Both the machine owner or the machine renter can then simply end the booking from the booking details in the settings section at anytime - or once the project is completed.


Further, the machine owner will provide a qualified operator to assist with the job and operate the machine. The machine will always be operated by the machine owners qualified operator. Again, McPond was created to inspire manufacturing by providing access to machines and opportunity.


Machine Renters should never attempt to pay machine owners outside of the McPond platform. Paying and communicating through McPond helps ensure that you're protected under our Terms of Service, Payments, cancellation and refund policies and other safeguards. Paying or communicating outside of McPond also makes it harder for us to protect personal information and puts the customer at greater risk of fraud and other security issues, such as phishing. These benefits and safeguards can only be provided if the machine is booked and paid for directly through the McPond platform. If a Machine owner asks to pay outside of the McPond, McPond should be contacted immediately by emailing support@mcpond.com or calling +1 (312) 761-4490 to report any such activity.


Lastly, at anytime during the booking or once the booking has ended, Machine owners and Machine renters can leave feedback on their experience and rate one another. This rating system serves to build a sense of trust and accountability.


McPond is setting out to the change the tapestry of manufacturing in this 4th Industrial Revolution. By providing easy access to equipment to renters, McPond looks to providing a boost to industry and the future of manufacturing.

Created by Rigved Raut at Mar 7, 2020, 4:06 AM
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The Numero Uno Guide to Machine Rental Pricing

Did you know that your idle machinery could be a source of extra revenue? It can be rented out, with only a little bit of effort and know-how! This guide will help you calculate the rental cost of your machine. You will need to set the pricing at just the right level to entice the maximum number of clients interested in renting your equipment.


So, how exactly do you fix the right rental price for your machinery? Let's take a look!


Things to Consider When Setting the Rental Price for Your Machinery

When businesses are leasing out their equipment to other companies, certain factors need to be incorporated into the rental price, to ensure clients get their money's worth. Some of these include:


1.    The unique value that your equipment offers to a wide range of customers

2.    The absolute and relative cost positions of the company

3.    Comparison with competitor pricing


These variables are not always easy to determine, and they change continually. Equipment-rental businesses with capital-intensive, long-lived assets are often faced with difficult decisions with regard to pricing. They are generally not prepared for the market forces that can drive the rental rates above or below the amount required to cover the capital costs spent to procure the equipment.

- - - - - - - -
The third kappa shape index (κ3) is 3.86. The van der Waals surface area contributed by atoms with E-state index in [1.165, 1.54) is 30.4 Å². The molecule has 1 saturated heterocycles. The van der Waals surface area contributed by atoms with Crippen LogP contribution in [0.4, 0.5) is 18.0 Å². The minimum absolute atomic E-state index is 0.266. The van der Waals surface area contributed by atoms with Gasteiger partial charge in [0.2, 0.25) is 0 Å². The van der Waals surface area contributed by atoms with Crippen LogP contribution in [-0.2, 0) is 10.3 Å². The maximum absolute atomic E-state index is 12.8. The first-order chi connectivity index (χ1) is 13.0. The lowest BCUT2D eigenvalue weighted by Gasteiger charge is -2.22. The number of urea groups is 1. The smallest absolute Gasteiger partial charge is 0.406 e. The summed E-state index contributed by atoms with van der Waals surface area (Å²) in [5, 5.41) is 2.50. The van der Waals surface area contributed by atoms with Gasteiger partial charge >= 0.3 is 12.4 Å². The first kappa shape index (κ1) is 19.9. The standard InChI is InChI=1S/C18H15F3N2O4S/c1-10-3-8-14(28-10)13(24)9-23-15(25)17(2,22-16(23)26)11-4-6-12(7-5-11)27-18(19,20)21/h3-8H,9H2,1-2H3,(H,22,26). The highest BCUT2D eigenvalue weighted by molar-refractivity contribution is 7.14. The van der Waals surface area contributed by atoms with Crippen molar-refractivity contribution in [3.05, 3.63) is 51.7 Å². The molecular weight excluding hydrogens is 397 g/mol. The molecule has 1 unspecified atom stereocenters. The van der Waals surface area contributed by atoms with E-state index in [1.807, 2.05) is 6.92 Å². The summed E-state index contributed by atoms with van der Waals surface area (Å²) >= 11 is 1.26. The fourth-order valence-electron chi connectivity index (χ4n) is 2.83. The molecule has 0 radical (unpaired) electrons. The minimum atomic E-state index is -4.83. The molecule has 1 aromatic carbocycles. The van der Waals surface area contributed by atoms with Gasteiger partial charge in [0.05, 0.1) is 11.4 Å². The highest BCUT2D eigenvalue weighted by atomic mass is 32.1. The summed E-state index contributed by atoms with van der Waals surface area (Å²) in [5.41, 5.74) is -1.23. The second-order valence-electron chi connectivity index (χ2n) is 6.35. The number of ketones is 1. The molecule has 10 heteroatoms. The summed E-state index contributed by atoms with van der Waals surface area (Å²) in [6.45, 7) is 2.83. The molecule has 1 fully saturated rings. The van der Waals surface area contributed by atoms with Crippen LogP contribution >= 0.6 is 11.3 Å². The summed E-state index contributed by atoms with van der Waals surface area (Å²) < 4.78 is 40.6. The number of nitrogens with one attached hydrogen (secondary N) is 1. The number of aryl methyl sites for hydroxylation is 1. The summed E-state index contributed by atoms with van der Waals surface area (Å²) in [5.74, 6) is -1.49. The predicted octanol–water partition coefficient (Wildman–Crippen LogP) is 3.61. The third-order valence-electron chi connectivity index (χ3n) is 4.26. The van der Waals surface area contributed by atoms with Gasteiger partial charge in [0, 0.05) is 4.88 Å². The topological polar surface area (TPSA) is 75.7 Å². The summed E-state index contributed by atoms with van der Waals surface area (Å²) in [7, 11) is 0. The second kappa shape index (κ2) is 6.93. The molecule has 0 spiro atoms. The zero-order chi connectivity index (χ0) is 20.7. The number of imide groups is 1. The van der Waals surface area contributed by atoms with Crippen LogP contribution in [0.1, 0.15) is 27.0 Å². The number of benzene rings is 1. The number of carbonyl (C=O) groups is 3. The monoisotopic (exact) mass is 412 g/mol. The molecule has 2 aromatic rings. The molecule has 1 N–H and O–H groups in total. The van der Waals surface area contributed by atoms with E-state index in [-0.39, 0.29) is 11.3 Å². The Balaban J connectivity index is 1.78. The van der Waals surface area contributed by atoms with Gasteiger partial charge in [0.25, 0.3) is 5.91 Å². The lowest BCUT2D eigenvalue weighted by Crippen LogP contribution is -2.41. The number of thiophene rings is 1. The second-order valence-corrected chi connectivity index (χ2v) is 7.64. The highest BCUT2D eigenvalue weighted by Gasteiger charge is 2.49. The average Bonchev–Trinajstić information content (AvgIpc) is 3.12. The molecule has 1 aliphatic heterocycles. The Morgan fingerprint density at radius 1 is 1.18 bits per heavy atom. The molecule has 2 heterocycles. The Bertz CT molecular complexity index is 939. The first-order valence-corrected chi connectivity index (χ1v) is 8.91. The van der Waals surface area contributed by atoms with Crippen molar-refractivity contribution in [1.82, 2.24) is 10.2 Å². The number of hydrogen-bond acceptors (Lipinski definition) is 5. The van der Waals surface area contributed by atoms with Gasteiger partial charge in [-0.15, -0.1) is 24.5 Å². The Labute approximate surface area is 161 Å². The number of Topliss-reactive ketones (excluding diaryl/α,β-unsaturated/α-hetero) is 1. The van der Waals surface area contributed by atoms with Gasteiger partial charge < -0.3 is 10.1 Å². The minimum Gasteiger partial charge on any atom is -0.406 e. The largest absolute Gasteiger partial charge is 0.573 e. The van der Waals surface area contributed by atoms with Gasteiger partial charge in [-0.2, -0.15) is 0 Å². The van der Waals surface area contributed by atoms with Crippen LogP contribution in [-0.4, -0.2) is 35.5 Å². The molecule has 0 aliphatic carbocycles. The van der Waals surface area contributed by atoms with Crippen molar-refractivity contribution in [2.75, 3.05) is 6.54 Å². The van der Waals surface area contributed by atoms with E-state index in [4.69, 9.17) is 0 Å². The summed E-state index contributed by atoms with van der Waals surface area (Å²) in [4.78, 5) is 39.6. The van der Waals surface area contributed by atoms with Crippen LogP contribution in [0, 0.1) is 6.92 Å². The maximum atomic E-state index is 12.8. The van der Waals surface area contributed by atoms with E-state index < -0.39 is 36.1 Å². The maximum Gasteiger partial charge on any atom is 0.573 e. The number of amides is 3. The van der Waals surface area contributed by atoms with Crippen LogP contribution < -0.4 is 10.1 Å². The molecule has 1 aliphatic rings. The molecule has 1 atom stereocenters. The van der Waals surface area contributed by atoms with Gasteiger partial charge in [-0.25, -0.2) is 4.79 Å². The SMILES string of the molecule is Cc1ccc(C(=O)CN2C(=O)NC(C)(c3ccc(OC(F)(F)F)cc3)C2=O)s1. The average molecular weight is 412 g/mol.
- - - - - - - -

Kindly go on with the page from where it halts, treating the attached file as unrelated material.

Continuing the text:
The 9 Best Ways to Set the Right Rental Price for Your Machinery


1.    Determine How Much Your Customers Are Willing to Pay

Through the use of advanced technology, you can accurately research what customers are willing to pay for your product.


2.    Set Lower Prices for Older Machines

You may have customers who might not be able to pay the higher lease rates you charge for brand new machines. By lowering prices on older equipment, you may be able to attract more clients.


3.    Provide a Machine Operator in the Lease

Savvy customers will pay for experienced labor. If you can provide a machine operator along with the machine, you will find that you can command a higher price.


4.    High Time/Low Dollar Utilization

If you find that equipment is being leased frequently and regularly, you may want to increase your rates need to maximize your potential income.


5.    High Dollar/Low Time

Conversely, if your rate is too high, your equipment may stay put. Adjusting your prices may help you move your inventory.


6.    Additional Support

If your facility can provide a client with additional manufacturing support that can help complete a job more efficiently (e.g. tooling, measuring instruments, or lifting equipment), it will allow you to justify an increase in pricing.


7.    Keep Maintenance Costs in Mind

When pricing your machinery, make sure to build unexpected maintenance costs into your pricing formula.


8.    Look at Competitor Pricing Last

Decide upon a price before comparing it to those of your competitors. Reconsider only if there is a large discrepancy.


9.    Aim to Recover Acquisition Costs Within a Few Rentals